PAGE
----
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Are you afflicted by hurry sickness?

a woman relaxing in a field
Heather Rodwell recommends a liberating, restful approach to the praying life.

Let me guess, you’ve decided to take a break from what you should be doing, and have a browse of this War Cry. Are you feeling slightly guilty that you’re having a read when there’s so much else begging attention, so you’re just going to have a skim through now and come back to it later? Or maybe you’ve reached a stage of life when the ‘shoulds’ and ‘oughts’ no longer matter and you can chill out and enjoy a leisurely read. Have you learnt to ignore the persistent ‘should’ and ‘ought’ voices, even when they try to creep in?

Too many of us are driven by the unrelenting masters of the ‘shoulds and ‘oughts’ of life. We may struggle to enter into a place of relaxed enjoyment of the moment to linger there, because false guilt prevents us doing this. Even more serious, this robs us of the abundant life that Christ promised. In the constant pursuit of meeting expectations—however legitimate these expectations may be—we lose our ability to hear another voice that speaks in invitational rather than demanding tones; that is, the voice of Christ saying (as he often did to his disciples), ‘Come aside and rest awhile.’

If you’ve grown up in The Salvation Army or are familiar with evangelical Christianity, you’ll know that developing a daily devotional life is held up as something essential to growing in the Christian experience. What is usually meant by this is ‘to read your Bible and pray every day’. Unfortunately, this can become just another ‘should’ added to the pile of things we feel guilty about when we fail to achieve them. However, for people wired with a strong sense of responsibility, they may make sure they ‘do their devotions’ quite religiously approaching this as another task needing to be completed before bedtime. This is a horrible distortion of what is intended!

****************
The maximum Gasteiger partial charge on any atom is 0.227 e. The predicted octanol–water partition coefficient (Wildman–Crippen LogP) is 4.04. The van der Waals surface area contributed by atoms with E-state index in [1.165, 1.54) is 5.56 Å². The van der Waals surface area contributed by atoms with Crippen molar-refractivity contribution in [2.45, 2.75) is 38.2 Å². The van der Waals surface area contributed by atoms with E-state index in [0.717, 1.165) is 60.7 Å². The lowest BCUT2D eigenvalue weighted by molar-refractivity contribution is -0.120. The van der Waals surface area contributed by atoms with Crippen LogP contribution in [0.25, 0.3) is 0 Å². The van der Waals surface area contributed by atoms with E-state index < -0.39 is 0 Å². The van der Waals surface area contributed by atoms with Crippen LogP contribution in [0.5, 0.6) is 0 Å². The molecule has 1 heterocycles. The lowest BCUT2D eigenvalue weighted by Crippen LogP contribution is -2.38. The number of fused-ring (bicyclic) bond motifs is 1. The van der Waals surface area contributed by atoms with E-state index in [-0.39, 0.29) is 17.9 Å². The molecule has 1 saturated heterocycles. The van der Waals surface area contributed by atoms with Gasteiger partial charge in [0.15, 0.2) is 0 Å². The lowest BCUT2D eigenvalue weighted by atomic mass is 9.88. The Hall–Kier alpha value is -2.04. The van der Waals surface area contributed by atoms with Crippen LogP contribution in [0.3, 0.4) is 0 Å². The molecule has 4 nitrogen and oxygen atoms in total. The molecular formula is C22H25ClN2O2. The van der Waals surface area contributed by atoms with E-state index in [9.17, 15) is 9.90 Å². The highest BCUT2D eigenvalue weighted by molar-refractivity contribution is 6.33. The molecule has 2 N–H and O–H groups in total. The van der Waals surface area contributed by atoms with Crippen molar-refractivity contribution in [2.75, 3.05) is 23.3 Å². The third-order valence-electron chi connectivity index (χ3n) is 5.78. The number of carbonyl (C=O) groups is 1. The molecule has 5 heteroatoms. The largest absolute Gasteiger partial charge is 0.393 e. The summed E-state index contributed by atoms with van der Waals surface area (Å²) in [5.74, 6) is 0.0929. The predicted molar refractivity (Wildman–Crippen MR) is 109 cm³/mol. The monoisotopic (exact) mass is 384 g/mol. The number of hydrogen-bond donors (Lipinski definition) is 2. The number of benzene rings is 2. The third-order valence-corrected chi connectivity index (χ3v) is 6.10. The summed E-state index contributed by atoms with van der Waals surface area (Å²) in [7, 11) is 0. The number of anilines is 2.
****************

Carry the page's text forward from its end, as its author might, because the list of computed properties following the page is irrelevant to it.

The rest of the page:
Busyness is a given in the age and culture in which we live. Sadly, church life has also taken on this characteristic, adding further fuel to the pile of pressures we face every day. An antidote is needed. I am thinking of a different way of being to counter-balance the incessant demand to be doing. I am suggesting a different approach to life, by adopting practices of observation and reflection that enable us to more fully appreciate the presence of God in all things, so that we notice details and dynamics we’re inclined to overlook if we keep living at the pace demanded of us by our responsibilities.

I refer to developing a prayer life that has less to do with saying prayers, and more to do with being silent and listening to our inner thoughts and longings. Allowing these things to be the substance of what we bring to God.

To develop this kind of devotional life takes intention. It requires deliberate choices in regard to withdrawing to a quiet space and denying time to other, lesser things.

A wealth of age-old prayer practices can assist us to enjoy the riches of this type of quality time with God. For example, the ‘Prayer of Examen’ leads us through a process of noticing the presence and absence of God, as we reflect back over the hours of our day. ‘Lectio Divina’ is sacred reading of a biblical passage, and by reading and re-reading we begin to ‘hear’ its deeper meaning. These and other prayer practices can be found in the book The Army On Its Knees, by Janet Munn and Stephen Court.

It’s not easy to break habits and establish new ones. Especially when what we’re endeavouring to do in terms of developing our spirituality seems to fly in the face of the world around us. Developing our spiritual life takes the same kind of time and intention that is needed for our physical, emotional and intellectual wellbeing.

Hurry-sickness is becoming a recognised and documented disease of our lifestyle. But there is an antidote. Christ’s call to ‘come aside and rest awhile’ was spoken at the end of an extraordinarily long and demanding day. Jesus constantly lifted the yoke of religious compliance from people’s shoulders—with all its ‘shoulds’ and ‘oughts’—and replaced it, saying, Come to me all of you who are weary and carry heavy burdens and I will give you rest. Take my yoke upon you. Let me teach you because I am humble and gentle at heart, and you will find rest for your souls. For my yoke is easy to bear, and the burden I give you is light (Matthew 11:28–30, NLT).

Major Heather Rodwell is Territorial Secretary for Spiritual Life Development for The Salvation Army New Zealand, Fiji and Tonga Territory.